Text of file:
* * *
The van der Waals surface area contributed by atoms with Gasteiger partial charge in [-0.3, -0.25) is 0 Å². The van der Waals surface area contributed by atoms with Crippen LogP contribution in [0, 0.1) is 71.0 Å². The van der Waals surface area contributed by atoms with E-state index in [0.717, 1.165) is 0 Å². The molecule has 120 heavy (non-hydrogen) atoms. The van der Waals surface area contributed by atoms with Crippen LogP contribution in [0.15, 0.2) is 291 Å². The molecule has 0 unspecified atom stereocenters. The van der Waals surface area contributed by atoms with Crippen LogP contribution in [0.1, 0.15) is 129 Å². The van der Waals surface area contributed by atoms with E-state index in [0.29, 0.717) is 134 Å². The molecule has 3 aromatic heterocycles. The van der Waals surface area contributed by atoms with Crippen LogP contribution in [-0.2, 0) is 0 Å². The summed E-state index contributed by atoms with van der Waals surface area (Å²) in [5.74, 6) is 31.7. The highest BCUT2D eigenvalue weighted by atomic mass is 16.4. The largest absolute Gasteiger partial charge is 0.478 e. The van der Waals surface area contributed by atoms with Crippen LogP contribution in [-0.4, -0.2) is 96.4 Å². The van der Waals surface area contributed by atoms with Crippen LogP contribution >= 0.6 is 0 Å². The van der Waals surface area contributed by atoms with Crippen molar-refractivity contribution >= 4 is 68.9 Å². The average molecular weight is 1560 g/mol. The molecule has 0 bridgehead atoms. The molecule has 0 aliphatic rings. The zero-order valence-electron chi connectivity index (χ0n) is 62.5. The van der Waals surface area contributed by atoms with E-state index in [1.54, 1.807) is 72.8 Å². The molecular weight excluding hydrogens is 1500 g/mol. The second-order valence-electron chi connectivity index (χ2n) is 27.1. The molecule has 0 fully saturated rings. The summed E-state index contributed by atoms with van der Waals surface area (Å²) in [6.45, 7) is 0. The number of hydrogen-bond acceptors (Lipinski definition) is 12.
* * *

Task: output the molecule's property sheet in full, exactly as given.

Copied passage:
The van der Waals surface area contributed by atoms with Gasteiger partial charge in [-0.3, -0.25) is 0 Å². The van der Waals surface area contributed by atoms with Crippen LogP contribution in [0, 0.1) is 71.0 Å². The van der Waals surface area contributed by atoms with E-state index in [0.717, 1.165) is 0 Å². The molecule has 120 heavy (non-hydrogen) atoms. The van der Waals surface area contributed by atoms with Crippen LogP contribution in [0.15, 0.2) is 291 Å². The molecule has 0 unspecified atom stereocenters. The van der Waals surface area contributed by atoms with Crippen LogP contribution in [0.1, 0.15) is 129 Å². The van der Waals surface area contributed by atoms with E-state index in [0.29, 0.717) is 134 Å². The molecule has 3 aromatic heterocycles. The van der Waals surface area contributed by atoms with Crippen LogP contribution in [-0.2, 0) is 0 Å². The summed E-state index contributed by atoms with van der Waals surface area (Å²) in [5.74, 6) is 31.7. The highest BCUT2D eigenvalue weighted by atomic mass is 16.4. The largest absolute Gasteiger partial charge is 0.478 e. The van der Waals surface area contributed by atoms with Crippen LogP contribution in [-0.4, -0.2) is 96.4 Å². The van der Waals surface area contributed by atoms with Crippen LogP contribution >= 0.6 is 0 Å². The van der Waals surface area contributed by atoms with Crippen molar-refractivity contribution >= 4 is 68.9 Å². The average molecular weight is 1560 g/mol. The molecule has 0 bridgehead atoms. The molecule has 0 aliphatic rings. The zero-order valence-electron chi connectivity index (χ0n) is 62.5. The van der Waals surface area contributed by atoms with E-state index in [1.54, 1.807) is 72.8 Å². The molecular weight excluding hydrogens is 1500 g/mol. The second-order valence-electron chi connectivity index (χ2n) is 27.1. The molecule has 0 fully saturated rings. The summed E-state index contributed by atoms with van der Waals surface area (Å²) in [6.45, 7) is 0. The number of hydrogen-bond acceptors (Lipinski definition) is 12.